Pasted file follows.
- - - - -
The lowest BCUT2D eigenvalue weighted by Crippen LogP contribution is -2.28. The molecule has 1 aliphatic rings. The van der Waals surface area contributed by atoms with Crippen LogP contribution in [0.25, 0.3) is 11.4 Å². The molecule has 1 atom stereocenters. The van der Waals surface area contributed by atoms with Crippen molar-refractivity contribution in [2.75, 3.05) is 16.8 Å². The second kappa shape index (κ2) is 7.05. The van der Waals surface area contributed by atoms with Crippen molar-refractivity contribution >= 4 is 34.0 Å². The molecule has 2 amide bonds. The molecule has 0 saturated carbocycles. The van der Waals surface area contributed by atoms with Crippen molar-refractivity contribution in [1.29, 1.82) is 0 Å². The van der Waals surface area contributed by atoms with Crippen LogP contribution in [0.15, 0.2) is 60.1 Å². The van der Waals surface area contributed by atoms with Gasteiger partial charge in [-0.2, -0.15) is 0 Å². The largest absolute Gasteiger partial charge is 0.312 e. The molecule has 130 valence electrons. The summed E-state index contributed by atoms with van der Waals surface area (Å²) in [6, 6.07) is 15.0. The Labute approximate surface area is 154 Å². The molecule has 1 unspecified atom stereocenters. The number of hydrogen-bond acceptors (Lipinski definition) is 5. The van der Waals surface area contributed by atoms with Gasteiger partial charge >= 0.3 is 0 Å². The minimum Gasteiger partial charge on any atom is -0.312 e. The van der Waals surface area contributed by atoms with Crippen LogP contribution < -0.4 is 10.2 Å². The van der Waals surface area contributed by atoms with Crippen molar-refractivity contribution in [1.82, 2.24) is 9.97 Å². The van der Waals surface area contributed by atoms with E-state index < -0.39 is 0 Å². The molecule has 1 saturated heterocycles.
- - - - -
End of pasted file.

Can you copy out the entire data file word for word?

The lowest BCUT2D eigenvalue weighted by Crippen LogP contribution is -2.28. The molecule has 1 aliphatic rings. The van der Waals surface area contributed by atoms with Crippen LogP contribution in [0.25, 0.3) is 11.4 Å². The molecule has 1 atom stereocenters. The van der Waals surface area contributed by atoms with Crippen molar-refractivity contribution in [2.75, 3.05) is 16.8 Å². The second kappa shape index (κ2) is 7.05. The van der Waals surface area contributed by atoms with Crippen molar-refractivity contribution >= 4 is 34.0 Å². The molecule has 2 amide bonds. The molecule has 0 saturated carbocycles. The van der Waals surface area contributed by atoms with Crippen molar-refractivity contribution in [1.29, 1.82) is 0 Å². The van der Waals surface area contributed by atoms with Crippen LogP contribution in [0.15, 0.2) is 60.1 Å². The van der Waals surface area contributed by atoms with Gasteiger partial charge in [-0.2, -0.15) is 0 Å². The largest absolute Gasteiger partial charge is 0.312 e. The molecule has 130 valence electrons. The summed E-state index contributed by atoms with van der Waals surface area (Å²) in [6, 6.07) is 15.0. The Labute approximate surface area is 154 Å². The molecule has 1 unspecified atom stereocenters. The number of hydrogen-bond acceptors (Lipinski definition) is 5. The van der Waals surface area contributed by atoms with Gasteiger partial charge >= 0.3 is 0 Å². The minimum Gasteiger partial charge on any atom is -0.312 e. The van der Waals surface area contributed by atoms with Crippen LogP contribution < -0.4 is 10.2 Å². The van der Waals surface area contributed by atoms with Crippen molar-refractivity contribution in [1.82, 2.24) is 9.97 Å². The van der Waals surface area contributed by atoms with E-state index < -0.39 is 0 Å². The molecule has 1 saturated heterocycles.